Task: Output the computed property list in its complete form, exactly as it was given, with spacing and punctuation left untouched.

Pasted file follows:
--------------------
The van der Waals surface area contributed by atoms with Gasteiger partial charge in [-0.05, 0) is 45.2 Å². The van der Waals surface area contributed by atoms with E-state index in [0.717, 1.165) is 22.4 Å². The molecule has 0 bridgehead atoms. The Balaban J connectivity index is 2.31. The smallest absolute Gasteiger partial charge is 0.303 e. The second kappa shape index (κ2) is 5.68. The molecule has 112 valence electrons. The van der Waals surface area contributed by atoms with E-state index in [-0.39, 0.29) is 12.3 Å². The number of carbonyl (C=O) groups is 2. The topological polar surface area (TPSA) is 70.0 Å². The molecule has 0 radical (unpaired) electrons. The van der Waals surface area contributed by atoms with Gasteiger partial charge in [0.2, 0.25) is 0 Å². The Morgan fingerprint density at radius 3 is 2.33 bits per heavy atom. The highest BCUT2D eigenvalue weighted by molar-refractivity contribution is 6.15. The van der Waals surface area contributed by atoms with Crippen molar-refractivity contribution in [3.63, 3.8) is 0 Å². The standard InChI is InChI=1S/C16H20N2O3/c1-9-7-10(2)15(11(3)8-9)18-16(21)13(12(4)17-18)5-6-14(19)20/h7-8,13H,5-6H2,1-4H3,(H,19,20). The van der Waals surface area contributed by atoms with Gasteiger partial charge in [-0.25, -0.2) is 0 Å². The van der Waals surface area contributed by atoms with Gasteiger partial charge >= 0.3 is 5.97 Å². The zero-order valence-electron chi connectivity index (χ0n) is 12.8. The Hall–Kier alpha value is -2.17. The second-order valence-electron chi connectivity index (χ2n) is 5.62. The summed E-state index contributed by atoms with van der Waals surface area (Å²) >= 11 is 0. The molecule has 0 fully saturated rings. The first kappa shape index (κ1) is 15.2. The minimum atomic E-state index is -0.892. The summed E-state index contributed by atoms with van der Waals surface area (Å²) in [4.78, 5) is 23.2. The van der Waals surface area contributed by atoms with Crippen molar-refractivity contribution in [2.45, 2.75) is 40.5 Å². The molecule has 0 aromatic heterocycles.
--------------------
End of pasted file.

The van der Waals surface area contributed by atoms with Gasteiger partial charge in [-0.05, 0) is 45.2 Å². The van der Waals surface area contributed by atoms with E-state index in [0.717, 1.165) is 22.4 Å². The molecule has 0 bridgehead atoms. The Balaban J connectivity index is 2.31. The smallest absolute Gasteiger partial charge is 0.303 e. The second kappa shape index (κ2) is 5.68. The molecule has 112 valence electrons. The van der Waals surface area contributed by atoms with E-state index in [-0.39, 0.29) is 12.3 Å². The number of carbonyl (C=O) groups is 2. The topological polar surface area (TPSA) is 70.0 Å². The molecule has 0 radical (unpaired) electrons. The van der Waals surface area contributed by atoms with Gasteiger partial charge in [0.2, 0.25) is 0 Å². The Morgan fingerprint density at radius 3 is 2.33 bits per heavy atom. The highest BCUT2D eigenvalue weighted by molar-refractivity contribution is 6.15. The van der Waals surface area contributed by atoms with Crippen molar-refractivity contribution in [3.63, 3.8) is 0 Å². The standard InChI is InChI=1S/C16H20N2O3/c1-9-7-10(2)15(11(3)8-9)18-16(21)13(12(4)17-18)5-6-14(19)20/h7-8,13H,5-6H2,1-4H3,(H,19,20). The van der Waals surface area contributed by atoms with Gasteiger partial charge in [-0.25, -0.2) is 0 Å². The van der Waals surface area contributed by atoms with Gasteiger partial charge >= 0.3 is 5.97 Å². The zero-order valence-electron chi connectivity index (χ0n) is 12.8. The Hall–Kier alpha value is -2.17. The second-order valence-electron chi connectivity index (χ2n) is 5.62. The summed E-state index contributed by atoms with van der Waals surface area (Å²) >= 11 is 0. The molecule has 0 fully saturated rings. The first kappa shape index (κ1) is 15.2. The minimum atomic E-state index is -0.892. The summed E-state index contributed by atoms with van der Waals surface area (Å²) in [4.78, 5) is 23.2. The van der Waals surface area contributed by atoms with Crippen molar-refractivity contribution in [2.45, 2.75) is 40.5 Å². The molecule has 0 aromatic heterocycles.